The great rootsy guitarist, like other Tribemates Bob Dylan, Mike Bloomfield and Al Kooper, was deeply touched by the blues, especially Rev. Gary Davis. Expect uplift and downhome-ness. — Aug. 19, 8 p.m., City Winery, 155 Varick St., (212) 608-0555,

The Israeli pianist, vocalist and composer’s album “No World Between Us” was released last January and garnered fine notices. All About Jazz called it an “album of comforting originality on all fronts,” noting that “her voice, in addition to its well-rounded intonation and emotional integrity, finds equal partnership in lyrics brimming with timeless themes.”— Monday, Aug. 27, 8:30 p.m., Cornelia Street Café, 29 Cornelia St., (212) 989-9319,


The New York-based Israeli guitarist and vocalist uncovers folk music’s forgotten treasures; she explores the songs and stories behind influential yet underground female artists who wrote music that was ahead of its time, from 1950s singer-songwriter Connie Converse and self-taught American blues guitarist Elizabeth Cotten to Molly Drake, Vashti Bunyan and Norma Tanega. — Thursday, Aug. 23, 8 p.m., Barbès, 376 Ninth St., Brooklyn, (347) 422-0248,

The eclectic bassist Ari Folman-Cohen creates a solo bass experience that mixes improvisation and compositions, creating trance-inducing, dreamy soundscapes. — Saturday, Aug. 25, 6 p.m., Barbès, 376 Ninth St., Brooklyn, (347) 422-0248,


Based on Philip Roth’s first novella, this 1969 film tells the story of Neil Klugman (Richard Benjamin), a young librarian in Newark, who has eyes for Brenda Patimkin (Ali MacGraw), a beautiful Radcliffe student who lives in the suburbs. An iconic tale of Jewish assimilation. Part of the Philip Roth Tribute Marathon. — Friday, Aug. 17, 3 p.m., Marlene Meyerson JCC, 334 Amsterdam Ave., (646) 505-4444,


Nominated for six Israeli Academy Awards, this film follows a pair of estranged young sisters. Lenny stayed at their childhood home to take care of their debilitated father while Mira left for a new life in Tel Aviv. Now reunited, they must come to terms with the circumstances that tore them apart. — Wednesday, Aug. 22, 6:30 p.m., Temple Shaaray Tefila,  250 E. 79th St., (212) 535-8008,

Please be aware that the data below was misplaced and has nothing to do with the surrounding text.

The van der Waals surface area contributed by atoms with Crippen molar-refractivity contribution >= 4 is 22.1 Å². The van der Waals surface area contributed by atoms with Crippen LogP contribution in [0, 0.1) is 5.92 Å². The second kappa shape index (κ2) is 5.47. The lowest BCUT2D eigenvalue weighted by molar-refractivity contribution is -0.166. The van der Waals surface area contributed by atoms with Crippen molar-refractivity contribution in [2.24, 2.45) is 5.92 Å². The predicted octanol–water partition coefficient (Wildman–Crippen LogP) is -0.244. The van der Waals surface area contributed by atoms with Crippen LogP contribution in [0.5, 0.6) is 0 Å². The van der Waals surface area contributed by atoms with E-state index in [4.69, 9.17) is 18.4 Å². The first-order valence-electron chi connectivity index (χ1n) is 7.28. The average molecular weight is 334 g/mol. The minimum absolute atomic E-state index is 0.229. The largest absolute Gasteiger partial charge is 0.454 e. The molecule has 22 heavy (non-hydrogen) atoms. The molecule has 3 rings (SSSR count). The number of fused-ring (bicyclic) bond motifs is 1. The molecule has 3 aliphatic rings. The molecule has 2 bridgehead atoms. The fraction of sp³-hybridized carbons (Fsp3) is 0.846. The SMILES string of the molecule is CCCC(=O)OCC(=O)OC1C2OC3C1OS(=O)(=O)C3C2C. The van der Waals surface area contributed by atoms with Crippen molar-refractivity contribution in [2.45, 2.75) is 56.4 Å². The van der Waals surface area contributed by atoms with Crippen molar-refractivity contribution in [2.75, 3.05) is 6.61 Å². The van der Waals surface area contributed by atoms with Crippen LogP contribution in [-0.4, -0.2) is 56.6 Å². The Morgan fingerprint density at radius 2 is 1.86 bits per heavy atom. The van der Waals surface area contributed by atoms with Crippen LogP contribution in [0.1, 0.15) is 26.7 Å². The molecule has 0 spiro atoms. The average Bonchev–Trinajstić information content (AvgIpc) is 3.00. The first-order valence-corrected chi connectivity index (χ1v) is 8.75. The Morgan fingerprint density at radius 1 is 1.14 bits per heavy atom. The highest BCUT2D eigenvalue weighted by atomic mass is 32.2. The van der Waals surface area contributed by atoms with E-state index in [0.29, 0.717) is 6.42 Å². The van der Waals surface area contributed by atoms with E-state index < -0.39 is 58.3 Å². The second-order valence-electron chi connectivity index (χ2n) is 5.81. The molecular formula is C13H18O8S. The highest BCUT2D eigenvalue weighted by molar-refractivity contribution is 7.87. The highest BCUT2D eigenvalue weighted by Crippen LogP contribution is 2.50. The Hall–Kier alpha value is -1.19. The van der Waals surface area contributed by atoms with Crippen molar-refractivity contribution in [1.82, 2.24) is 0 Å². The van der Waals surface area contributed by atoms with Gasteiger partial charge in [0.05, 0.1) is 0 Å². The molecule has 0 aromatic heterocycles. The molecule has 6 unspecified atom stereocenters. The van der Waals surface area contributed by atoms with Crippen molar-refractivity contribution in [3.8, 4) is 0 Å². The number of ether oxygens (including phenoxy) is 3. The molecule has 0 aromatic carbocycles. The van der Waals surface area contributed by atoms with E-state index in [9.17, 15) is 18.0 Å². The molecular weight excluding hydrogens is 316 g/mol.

This new documentary by Israeli directors Mor Loushy and Daniel Sivan revisits the pivotal peace talks in the 1990s, with a non-traditional approach. It includes re-enactments of the meetings in Oslo, with actors impersonating the Israeli and Palestinian negotiators. Excerpts from books and diaries later written by the principal participants, also read by actors, are prominently featured, as well as interviews given by chief Palestinian negotiator Abu Ala, and Yitzchak Rabin’s second-in-command, Shimon Peres, who gave his last interviews to the filmmakers before his death in 2016. — Cinema Village, 22 E. 12th St., (212) 924-3363,


In 1940, when photographer Henryk Ross, who died in 1991, was confined to the Lodz Ghetto in Poland, he was put to work by the Nazi regime as a bureaucratic photographer. “Memory Unearthed: The Lodz Ghetto Photographs of Henryk Ross” presents more than 200 of his photographs, supplemented by artifacts and testimony and presented in the context of Lodz Ghetto history. — This long-running show closes Aug. 19, Museum of Jewish Heritage, 36 Battery Place, (646) 437-4202,